1928 - Alderson High School - 1968


Looking Back To Petersburg

John McCurdy - February 38, 2012

I just a few moments ago finished reading the Bill O'Reilly book, "Killing Lincoln". The opening several chapters of the book were of Gen. Robert E. Lee and his actions while the Confederate Army of Northern Virginia was encamped around Petersburg and City Point, Va., City Point is the harbor area on the James river and now a part of Hopewell, Va. From 1975 until 1978 I was at employed at the Federal Correctional Institution in Hopewell and I initially lived in Hopewell just a few hundred yards from the City Point area.

The city of Petersburg was about 5-6 miles east of Hopewell and both they and Colonial Heights are about 25 miles south of the City of Richmond. The City of Petersburg has many older homes of the Civil War era, the oldest were beside the Appomattox River and consisted of Low Street and High Street. In the period before the Civil War and shortly afterward it was the street on which the merchant princes and the hoi-polloi of society in Petersburg resided. The passage of years led to even finer and grander homes being built further from the river and its now nasty pollution problem. The homes were taken over by the lower middle and the trades people of the city. When they left, the homes became boarding houses and lower class dwelling and finally slums occupied primarily by the descendents of the servant class and the slaves of the pre-civil war era. By the 1980's the area had came full circle, once again the homes were owned and occupied by leaders of the City!

General Lee's Headquarters, a lovely smaller home with an English basement stood at the top of High Street and below it on Low Street was the oldest home in Petersburg, a log structure that predated the Revolutionary War and which had been owned for over a hundred years or more by the same black family, The houses on High Street and, to a slightly lesser degree, those on Low Street had seen increased sales for the previous few years. One I was familiar with was lived in by the Director of the Virginia Natural History Museum in Richmond and the next door by the Chief of Surgery at the Petersburg Memorial Hospital. On the street below Low Street nearer the Appomattox River, an enterprising young entrepreneur had a Warehouse full of old doors, windows and other items removed from building being town down or restored. He didn't pay much for them nor did he sell them for exorbitant prices.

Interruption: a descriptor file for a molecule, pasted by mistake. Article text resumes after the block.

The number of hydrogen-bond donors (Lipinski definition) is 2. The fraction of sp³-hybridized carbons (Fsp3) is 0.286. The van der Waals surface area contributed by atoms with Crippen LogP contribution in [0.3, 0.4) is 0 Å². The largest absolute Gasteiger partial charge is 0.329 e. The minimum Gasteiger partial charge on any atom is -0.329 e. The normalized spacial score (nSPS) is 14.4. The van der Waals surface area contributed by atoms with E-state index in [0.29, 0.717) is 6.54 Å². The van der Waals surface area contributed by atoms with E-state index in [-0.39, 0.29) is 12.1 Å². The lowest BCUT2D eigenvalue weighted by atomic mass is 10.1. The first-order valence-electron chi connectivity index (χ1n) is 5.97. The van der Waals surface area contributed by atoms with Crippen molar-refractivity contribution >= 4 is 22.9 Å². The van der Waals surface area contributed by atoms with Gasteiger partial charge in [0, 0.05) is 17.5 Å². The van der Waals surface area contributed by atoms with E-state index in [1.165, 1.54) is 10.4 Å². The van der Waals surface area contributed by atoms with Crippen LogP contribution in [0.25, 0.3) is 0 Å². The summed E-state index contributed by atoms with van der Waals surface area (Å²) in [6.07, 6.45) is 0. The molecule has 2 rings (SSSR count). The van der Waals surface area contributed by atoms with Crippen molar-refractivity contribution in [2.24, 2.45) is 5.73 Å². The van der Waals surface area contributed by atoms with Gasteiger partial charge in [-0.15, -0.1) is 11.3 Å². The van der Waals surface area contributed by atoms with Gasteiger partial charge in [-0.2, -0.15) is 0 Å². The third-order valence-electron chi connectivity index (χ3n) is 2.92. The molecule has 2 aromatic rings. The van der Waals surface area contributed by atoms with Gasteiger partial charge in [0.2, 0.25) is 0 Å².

I was very unhappy in the townhouse I had rented, I wanted to have something to occupy my time when not at work. I decided to explore the idea of buying one of the homes on High Street, living in it, doing some work, and then, when I wanted, selling it for a profit. The Realtor showed me several pretty run-down places and then got to the better places. I actually looked at the house that General Lee had used as his headquarters, but someone had a option to buy and it was a little out of my comfort zone to buy. I was taken by a brick and frame house built in the early 1800's by a physician and used for his home and business through-out the War Between the States. Four bedrooms on the second floor, four on the first floor, including another one used as the doctors office. The kitchen had originally been in the basement, a large brick fireplace and, unusual to me, a dug well about 30 feet deep in the middle of the brick kitchen floor! The house was on a sloping lot and the back of the basement was largely above ground level. There were several buildings, described by the realtor, as "dependencies", a barn on the rear of the lot and a building used as a garage and containing a blacksmith shop! The young couple who owned the house previously had added a bath and a lavatory and and a nice kitchen on the first floor and had installed a new furnace with copper baseboard heat. The slate roof looked in good shape and new downspouts and guttering had been installed a few years before. I wanted the house immediately, and the price of $17,000 was not out of my range, I gave the realtor about all I had in my wallet, $200.00 for a 4 day hold.

Harsh reality came like a flash, I was driving back to Alderson nearly every weekend, my dream of moving my power tools and renovating the house just wouldn't stand the facts of reality. There was really no way I could actually do what I had envisioned and have any sort of a family life. I called the realtor and forfeited my "Earnest Money". The house sold later, the owners fixed it up, it looked lovely, but I really did not want to know about it!

Reading Bill O'Reilly's book raised many memories of Petersburg and of Lexington. Lee's retreat toward Appomattox and subsequent surrender of the Army of Virginia. His acceptance of the Presidency of Washington College in Lexington, the many times I walked past the President House on the Washington and Lee campus as a youngster and the many times I passed the Lee Chapel and slipped in and sat in a pew at the back and gazed awe-struck at Valentines Recumbent Statue of General Lee atop the tomb in which he lay. General Lee and the War was, and is, an intimate part of the life of Lexington and Virginia.

I heartily recommend the O'Reilly book for your reading pleasure.


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